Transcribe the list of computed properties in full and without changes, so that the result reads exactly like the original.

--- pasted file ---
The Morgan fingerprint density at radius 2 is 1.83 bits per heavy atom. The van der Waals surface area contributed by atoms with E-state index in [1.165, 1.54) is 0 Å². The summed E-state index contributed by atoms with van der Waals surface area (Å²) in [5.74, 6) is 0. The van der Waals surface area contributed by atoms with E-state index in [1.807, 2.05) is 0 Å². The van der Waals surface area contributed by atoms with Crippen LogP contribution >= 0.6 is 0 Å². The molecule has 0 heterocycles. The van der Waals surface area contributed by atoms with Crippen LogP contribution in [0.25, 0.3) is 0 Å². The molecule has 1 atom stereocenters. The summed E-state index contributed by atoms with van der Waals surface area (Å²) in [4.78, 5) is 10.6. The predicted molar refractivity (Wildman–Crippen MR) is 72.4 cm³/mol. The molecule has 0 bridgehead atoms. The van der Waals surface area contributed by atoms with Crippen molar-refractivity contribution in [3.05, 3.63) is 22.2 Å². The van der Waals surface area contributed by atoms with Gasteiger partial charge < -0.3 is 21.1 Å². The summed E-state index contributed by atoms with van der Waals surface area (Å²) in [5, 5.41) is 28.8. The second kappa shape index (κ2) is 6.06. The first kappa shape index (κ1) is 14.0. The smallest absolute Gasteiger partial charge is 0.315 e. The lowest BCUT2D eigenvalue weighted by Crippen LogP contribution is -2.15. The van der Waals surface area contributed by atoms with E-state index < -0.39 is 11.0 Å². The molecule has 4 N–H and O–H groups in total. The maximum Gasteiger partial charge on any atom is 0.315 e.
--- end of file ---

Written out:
The Morgan fingerprint density at radius 2 is 1.83 bits per heavy atom. The van der Waals surface area contributed by atoms with E-state index in [1.165, 1.54) is 0 Å². The summed E-state index contributed by atoms with van der Waals surface area (Å²) in [5.74, 6) is 0. The van der Waals surface area contributed by atoms with E-state index in [1.807, 2.05) is 0 Å². The van der Waals surface area contributed by atoms with Crippen LogP contribution >= 0.6 is 0 Å². The molecule has 0 heterocycles. The van der Waals surface area contributed by atoms with Crippen LogP contribution in [0.25, 0.3) is 0 Å². The molecule has 1 atom stereocenters. The summed E-state index contributed by atoms with van der Waals surface area (Å²) in [4.78, 5) is 10.6. The predicted molar refractivity (Wildman–Crippen MR) is 72.4 cm³/mol. The molecule has 0 bridgehead atoms. The van der Waals surface area contributed by atoms with Crippen molar-refractivity contribution in [3.05, 3.63) is 22.2 Å². The van der Waals surface area contributed by atoms with Gasteiger partial charge < -0.3 is 21.1 Å². The summed E-state index contributed by atoms with van der Waals surface area (Å²) in [5, 5.41) is 28.8. The second kappa shape index (κ2) is 6.06. The first kappa shape index (κ1) is 14.0. The smallest absolute Gasteiger partial charge is 0.315 e. The lowest BCUT2D eigenvalue weighted by Crippen LogP contribution is -2.15. The van der Waals surface area contributed by atoms with E-state index < -0.39 is 11.0 Å². The molecule has 4 N–H and O–H groups in total. The maximum Gasteiger partial charge on any atom is 0.315 e.